My first week

I have never run an inch in my life (except under duress), let alone 26.2 miles, but I have decided to do this most insane thing. I've signed up with AIDS Project LA, which promises to train you -- even if you are a complete novice -- so that in four and a half months you can cross the finish line of the Los Angeles Marathon. Not walking, not staggering, but running. I also have to raise a minimum of $1,600. The kick-off party was today. Training begins next weekend.

I can give you many reasons for why I'm doing this, like my friend and mentor Marlon Riggs, a documentary filmmaker who died of AIDS in 1994. Like Dorothy Travis, whose last few months I chronicled and whose young children were orphaned when she succumbed to AIDS in 2001. Like that incredible moment in the Cheney/Edwards vp debate in 2004 when both professed ignorance of the spread of AIDS among African American women in the U.S. Like the fact that even though many Americans continue to be infected with HIV and AIDS, it has migrated in our minds to so-called “developing countries” in Africa. Today Los Angeles has the nation's second-largest population of people living with AIDS, yet it has fallen off the radar of our collective concern.

There are other reasons, unrelated to the cause. Having turned 40 this year it would be nice to have something to show for it. “I ran a
marathon” works for me. I'm also pushing hard to finish a book, which has engendered in me a new respect for marathons of all sorts. One might argue that running a marathon is yet another distraction from completing that daunting task. But the idea is that I will tether my training to my book progress -- each week I will cover more ground in both realms.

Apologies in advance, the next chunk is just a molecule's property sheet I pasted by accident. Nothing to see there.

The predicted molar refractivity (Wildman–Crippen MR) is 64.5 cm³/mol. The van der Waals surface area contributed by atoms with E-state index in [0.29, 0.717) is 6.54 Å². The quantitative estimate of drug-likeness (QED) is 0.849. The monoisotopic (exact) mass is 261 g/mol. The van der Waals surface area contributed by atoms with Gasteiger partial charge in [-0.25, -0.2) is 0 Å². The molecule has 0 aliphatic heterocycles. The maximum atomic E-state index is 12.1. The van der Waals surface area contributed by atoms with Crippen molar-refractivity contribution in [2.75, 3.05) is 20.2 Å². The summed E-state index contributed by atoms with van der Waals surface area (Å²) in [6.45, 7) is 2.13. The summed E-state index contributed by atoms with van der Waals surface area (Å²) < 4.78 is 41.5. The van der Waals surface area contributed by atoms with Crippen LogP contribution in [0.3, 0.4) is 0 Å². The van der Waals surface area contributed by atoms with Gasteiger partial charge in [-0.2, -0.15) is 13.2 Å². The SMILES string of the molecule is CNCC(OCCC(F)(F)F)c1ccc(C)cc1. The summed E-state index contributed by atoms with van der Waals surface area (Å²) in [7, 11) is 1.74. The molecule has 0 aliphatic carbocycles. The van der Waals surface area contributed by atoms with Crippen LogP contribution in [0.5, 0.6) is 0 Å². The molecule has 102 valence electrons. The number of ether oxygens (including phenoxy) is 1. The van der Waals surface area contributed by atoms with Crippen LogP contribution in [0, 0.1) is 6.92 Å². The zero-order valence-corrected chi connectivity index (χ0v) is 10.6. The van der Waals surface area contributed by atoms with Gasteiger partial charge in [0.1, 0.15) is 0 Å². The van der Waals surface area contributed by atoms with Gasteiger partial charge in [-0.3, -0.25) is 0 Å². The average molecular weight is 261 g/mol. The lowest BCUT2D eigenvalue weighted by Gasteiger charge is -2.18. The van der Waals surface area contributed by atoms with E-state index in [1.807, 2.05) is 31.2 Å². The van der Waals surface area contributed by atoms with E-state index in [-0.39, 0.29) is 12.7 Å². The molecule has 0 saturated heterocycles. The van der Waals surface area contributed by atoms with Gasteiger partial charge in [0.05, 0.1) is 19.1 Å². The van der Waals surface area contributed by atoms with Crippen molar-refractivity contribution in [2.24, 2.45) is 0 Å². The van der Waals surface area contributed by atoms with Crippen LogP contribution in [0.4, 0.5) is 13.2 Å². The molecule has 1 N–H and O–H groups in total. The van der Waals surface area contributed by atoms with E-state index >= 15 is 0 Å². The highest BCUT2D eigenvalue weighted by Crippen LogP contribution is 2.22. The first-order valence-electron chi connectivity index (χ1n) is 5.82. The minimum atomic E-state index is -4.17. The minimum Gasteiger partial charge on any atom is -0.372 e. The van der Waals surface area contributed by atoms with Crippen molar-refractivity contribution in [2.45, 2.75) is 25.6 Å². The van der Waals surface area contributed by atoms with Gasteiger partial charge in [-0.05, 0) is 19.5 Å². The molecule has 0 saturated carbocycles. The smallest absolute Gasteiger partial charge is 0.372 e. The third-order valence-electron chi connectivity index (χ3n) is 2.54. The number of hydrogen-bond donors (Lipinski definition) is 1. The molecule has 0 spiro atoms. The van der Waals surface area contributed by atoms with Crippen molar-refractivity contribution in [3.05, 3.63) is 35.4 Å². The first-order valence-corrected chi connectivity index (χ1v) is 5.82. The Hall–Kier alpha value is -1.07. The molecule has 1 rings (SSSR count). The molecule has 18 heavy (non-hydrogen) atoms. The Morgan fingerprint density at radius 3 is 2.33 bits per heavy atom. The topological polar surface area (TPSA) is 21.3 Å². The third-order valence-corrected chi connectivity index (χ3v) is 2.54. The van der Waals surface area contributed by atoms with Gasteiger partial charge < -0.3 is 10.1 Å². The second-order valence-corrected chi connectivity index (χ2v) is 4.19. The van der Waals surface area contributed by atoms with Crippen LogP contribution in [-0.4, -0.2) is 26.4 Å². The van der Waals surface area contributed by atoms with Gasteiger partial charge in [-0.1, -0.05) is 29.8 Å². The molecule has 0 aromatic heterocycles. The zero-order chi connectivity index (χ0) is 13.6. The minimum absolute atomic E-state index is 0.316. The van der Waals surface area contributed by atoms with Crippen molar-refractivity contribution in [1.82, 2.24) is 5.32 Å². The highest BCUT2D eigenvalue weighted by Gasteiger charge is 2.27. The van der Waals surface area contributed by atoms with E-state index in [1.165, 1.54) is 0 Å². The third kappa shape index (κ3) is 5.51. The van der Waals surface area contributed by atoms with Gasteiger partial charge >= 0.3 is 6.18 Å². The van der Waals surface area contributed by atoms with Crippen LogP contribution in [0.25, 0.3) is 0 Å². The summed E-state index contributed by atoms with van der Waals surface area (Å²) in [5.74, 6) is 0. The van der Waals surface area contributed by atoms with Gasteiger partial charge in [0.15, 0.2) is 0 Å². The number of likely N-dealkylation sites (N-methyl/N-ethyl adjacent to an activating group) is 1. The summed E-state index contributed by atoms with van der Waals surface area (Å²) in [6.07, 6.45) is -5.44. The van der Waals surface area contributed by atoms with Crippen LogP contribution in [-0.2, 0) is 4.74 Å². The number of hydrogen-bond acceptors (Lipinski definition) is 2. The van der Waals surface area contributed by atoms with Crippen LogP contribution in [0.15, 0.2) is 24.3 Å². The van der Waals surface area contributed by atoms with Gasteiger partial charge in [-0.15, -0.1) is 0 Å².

I'm sure there will be many opportunities for conflict along the way. Already I'm annoyed that fully half of the money I'm raising goes to administrative costs (I learned this after asking lots of questions at an orientation meeting). And then there's the running shoes scam-- I've been scared by the AIDS marathon fundraising people into buying $120 running shoes because I was told that if I didn't my feet would really hurt. But I bought the shoes and in my pitiful first attempts to “run” my feet still hurt! Would they hurt that much more if the shoes cost $100? And even more if they cost $50? The truth is, when you buy your shoes from certain recommended outlets, the AIDS marathon people get a kickback. So the more you spend, the more they get. Hmmm.

But the truth is there is no way I would do this on my own. With two small kids and a work life that is a constant scramble I find it impossible to justify taking time to exercise. I need the excuse and pressure of a cause to get me off my butt. The other truth I’ve come to learn, in my vast two weeks or so experience now as a pre-runner, is that runners treat shoes with deep reverence. It’s not just the organizers who want you to spend big money on shoes. One veteran runner gave me two pieces of advice: 1) get the best shoes you can afford and 2) take it slow. I’ve managed the first, and as for going slow, I don’t think I’ll have much choice. I’ve been attempting to run around the Silver Lake Reservoir near my house – a whopping 2.2 miles. The first day I was winded after all of two minutes. Each subsequent run I’ve added a few minutes, but it takes me more than half an hour and a lot of walking breaks to make the loop. Let’s see, that means at the very least I have to improve my stamina a mere 1,200 percent by marathon day, February 16. I hope the APLA marathon trainers are good.

The way the program works, you do two runs a week on your own and a third, major run in Griffith Park with your “pace group” and a coach on the weekend. Next Saturday, October 4, will be our first group run. This is where they’ll decide what pace group I belong to. The only hitch is that I have to run three miles in order for them to make this determination. It’s hard for me to imagine, with less than a week left to prepare, that I’ll be able to make it.

9:11 PM Saturday, September 27 2008 • Link •  
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